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Why Justice Matters to Development

Four billion people around the world live without the protections of the law. They live without access to their rights, vulnerable to exploitation and violence. Poverty will only be defeated when the law works for everyone.

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Fifteen years ago the UN’s Millennium Development Goals set out to eliminate extreme poverty. They helped bring enormous progress, but there is much left to be done. Now, with the goals set to expire in 2015, the world is rethinking its development agenda. It’s a chance to get things right. It’s a chance to include a goal for justice.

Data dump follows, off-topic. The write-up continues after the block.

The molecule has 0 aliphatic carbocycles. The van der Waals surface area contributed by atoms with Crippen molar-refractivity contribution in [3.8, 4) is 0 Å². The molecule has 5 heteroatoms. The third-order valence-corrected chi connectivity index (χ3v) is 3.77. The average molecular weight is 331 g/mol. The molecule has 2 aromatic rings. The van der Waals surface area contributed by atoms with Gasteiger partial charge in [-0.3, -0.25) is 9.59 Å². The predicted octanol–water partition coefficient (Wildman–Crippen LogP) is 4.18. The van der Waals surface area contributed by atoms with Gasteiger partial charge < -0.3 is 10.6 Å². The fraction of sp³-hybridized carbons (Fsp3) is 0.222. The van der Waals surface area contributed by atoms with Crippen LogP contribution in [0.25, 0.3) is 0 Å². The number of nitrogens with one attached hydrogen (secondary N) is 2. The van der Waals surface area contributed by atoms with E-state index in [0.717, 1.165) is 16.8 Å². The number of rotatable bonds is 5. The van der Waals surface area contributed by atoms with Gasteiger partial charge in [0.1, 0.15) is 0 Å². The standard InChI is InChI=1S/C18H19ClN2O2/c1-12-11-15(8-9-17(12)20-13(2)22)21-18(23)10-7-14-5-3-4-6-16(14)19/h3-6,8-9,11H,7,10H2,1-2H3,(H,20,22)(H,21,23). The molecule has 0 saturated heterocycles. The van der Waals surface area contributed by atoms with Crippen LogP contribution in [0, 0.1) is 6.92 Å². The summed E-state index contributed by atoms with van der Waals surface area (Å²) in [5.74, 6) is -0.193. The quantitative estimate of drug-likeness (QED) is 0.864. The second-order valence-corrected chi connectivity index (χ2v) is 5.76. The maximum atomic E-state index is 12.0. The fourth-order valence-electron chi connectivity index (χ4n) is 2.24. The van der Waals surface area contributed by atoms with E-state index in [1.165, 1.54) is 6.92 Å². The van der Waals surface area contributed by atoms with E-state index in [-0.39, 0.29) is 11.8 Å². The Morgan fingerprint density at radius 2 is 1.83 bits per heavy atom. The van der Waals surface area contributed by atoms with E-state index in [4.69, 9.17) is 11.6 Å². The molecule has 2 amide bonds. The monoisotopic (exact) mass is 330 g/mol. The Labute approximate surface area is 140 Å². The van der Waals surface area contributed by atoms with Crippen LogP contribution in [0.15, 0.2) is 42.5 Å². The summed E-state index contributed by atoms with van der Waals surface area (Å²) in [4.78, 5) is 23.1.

Justice and Development: The Post-2015 Agenda

Open Society Voices

February 4, 2014 | by George Soros | 111

We need to persuade members of the UN General Assembly that development targets should involve not just access to education, healthcare, clean water, and other vital services, but also access to justice.

May 28, 2014 | by Lotta Teale | 7

Community-based paralegals are helping young women and their families use the law to resolve problems arising from “down country” marriages.

November 7, 2013 | by Peter Chapman | 1

Justice and the rule of law are delivered through a broad array of institutions, so a unitary focus on ‘the justice sector’ in setting development targets is unlikely to deliver meaningful results.

May 16, 2014 | by Jamila Headley | 1

Social accountability initiatives mobilize citizens to protect their right to health, and they yield real results.